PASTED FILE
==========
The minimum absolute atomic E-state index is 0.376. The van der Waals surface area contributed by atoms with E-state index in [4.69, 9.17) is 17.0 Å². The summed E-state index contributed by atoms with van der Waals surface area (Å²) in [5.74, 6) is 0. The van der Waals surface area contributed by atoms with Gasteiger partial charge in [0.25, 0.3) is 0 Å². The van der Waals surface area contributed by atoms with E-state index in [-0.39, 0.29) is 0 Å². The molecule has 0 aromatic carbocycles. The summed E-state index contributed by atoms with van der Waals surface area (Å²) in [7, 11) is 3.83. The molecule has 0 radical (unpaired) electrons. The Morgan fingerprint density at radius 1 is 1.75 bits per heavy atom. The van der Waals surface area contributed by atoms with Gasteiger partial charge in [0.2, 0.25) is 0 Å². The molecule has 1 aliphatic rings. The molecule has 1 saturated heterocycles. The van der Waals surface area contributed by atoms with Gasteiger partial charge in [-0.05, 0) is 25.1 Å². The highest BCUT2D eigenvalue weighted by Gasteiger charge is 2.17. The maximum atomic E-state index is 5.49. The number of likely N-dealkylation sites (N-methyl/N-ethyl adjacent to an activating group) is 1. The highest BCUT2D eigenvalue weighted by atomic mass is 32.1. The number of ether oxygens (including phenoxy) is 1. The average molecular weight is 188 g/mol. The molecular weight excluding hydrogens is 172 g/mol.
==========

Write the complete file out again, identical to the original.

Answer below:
The minimum absolute atomic E-state index is 0.376. The van der Waals surface area contributed by atoms with E-state index in [4.69, 9.17) is 17.0 Å². The summed E-state index contributed by atoms with van der Waals surface area (Å²) in [5.74, 6) is 0. The van der Waals surface area contributed by atoms with Gasteiger partial charge in [0.25, 0.3) is 0 Å². The van der Waals surface area contributed by atoms with E-state index in [-0.39, 0.29) is 0 Å². The molecule has 0 aromatic carbocycles. The summed E-state index contributed by atoms with van der Waals surface area (Å²) in [7, 11) is 3.83. The molecule has 0 radical (unpaired) electrons. The Morgan fingerprint density at radius 1 is 1.75 bits per heavy atom. The van der Waals surface area contributed by atoms with Gasteiger partial charge in [0.2, 0.25) is 0 Å². The molecule has 1 aliphatic rings. The molecule has 1 saturated heterocycles. The van der Waals surface area contributed by atoms with Gasteiger partial charge in [-0.05, 0) is 25.1 Å². The highest BCUT2D eigenvalue weighted by Gasteiger charge is 2.17. The maximum atomic E-state index is 5.49. The number of likely N-dealkylation sites (N-methyl/N-ethyl adjacent to an activating group) is 1. The highest BCUT2D eigenvalue weighted by atomic mass is 32.1. The number of ether oxygens (including phenoxy) is 1. The average molecular weight is 188 g/mol. The molecular weight excluding hydrogens is 172 g/mol.